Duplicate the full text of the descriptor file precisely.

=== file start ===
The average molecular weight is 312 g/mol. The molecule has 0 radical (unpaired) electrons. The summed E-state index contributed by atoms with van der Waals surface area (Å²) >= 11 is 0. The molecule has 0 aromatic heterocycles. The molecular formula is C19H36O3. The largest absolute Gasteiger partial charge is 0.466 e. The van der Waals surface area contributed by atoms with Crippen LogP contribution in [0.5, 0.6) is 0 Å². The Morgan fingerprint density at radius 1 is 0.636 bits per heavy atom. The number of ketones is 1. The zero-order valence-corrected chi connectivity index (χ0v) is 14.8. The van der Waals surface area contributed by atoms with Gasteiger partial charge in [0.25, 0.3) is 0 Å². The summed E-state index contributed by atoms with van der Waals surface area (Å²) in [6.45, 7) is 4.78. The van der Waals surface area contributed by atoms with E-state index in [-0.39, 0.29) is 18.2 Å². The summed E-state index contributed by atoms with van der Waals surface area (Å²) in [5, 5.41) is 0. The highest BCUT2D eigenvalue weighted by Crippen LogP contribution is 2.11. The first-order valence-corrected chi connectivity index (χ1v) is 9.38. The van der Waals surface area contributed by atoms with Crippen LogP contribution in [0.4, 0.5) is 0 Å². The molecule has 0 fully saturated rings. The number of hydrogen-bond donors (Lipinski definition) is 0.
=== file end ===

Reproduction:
The average molecular weight is 312 g/mol. The molecule has 0 radical (unpaired) electrons. The summed E-state index contributed by atoms with van der Waals surface area (Å²) >= 11 is 0. The molecule has 0 aromatic heterocycles. The molecular formula is C19H36O3. The largest absolute Gasteiger partial charge is 0.466 e. The van der Waals surface area contributed by atoms with Crippen LogP contribution in [0.5, 0.6) is 0 Å². The Morgan fingerprint density at radius 1 is 0.636 bits per heavy atom. The number of ketones is 1. The zero-order valence-corrected chi connectivity index (χ0v) is 14.8. The van der Waals surface area contributed by atoms with Gasteiger partial charge in [0.25, 0.3) is 0 Å². The summed E-state index contributed by atoms with van der Waals surface area (Å²) in [6.45, 7) is 4.78. The van der Waals surface area contributed by atoms with E-state index in [-0.39, 0.29) is 18.2 Å². The summed E-state index contributed by atoms with van der Waals surface area (Å²) in [5, 5.41) is 0. The highest BCUT2D eigenvalue weighted by Crippen LogP contribution is 2.11. The first-order valence-corrected chi connectivity index (χ1v) is 9.38. The van der Waals surface area contributed by atoms with Crippen LogP contribution in [0.4, 0.5) is 0 Å². The molecule has 0 fully saturated rings. The number of hydrogen-bond donors (Lipinski definition) is 0.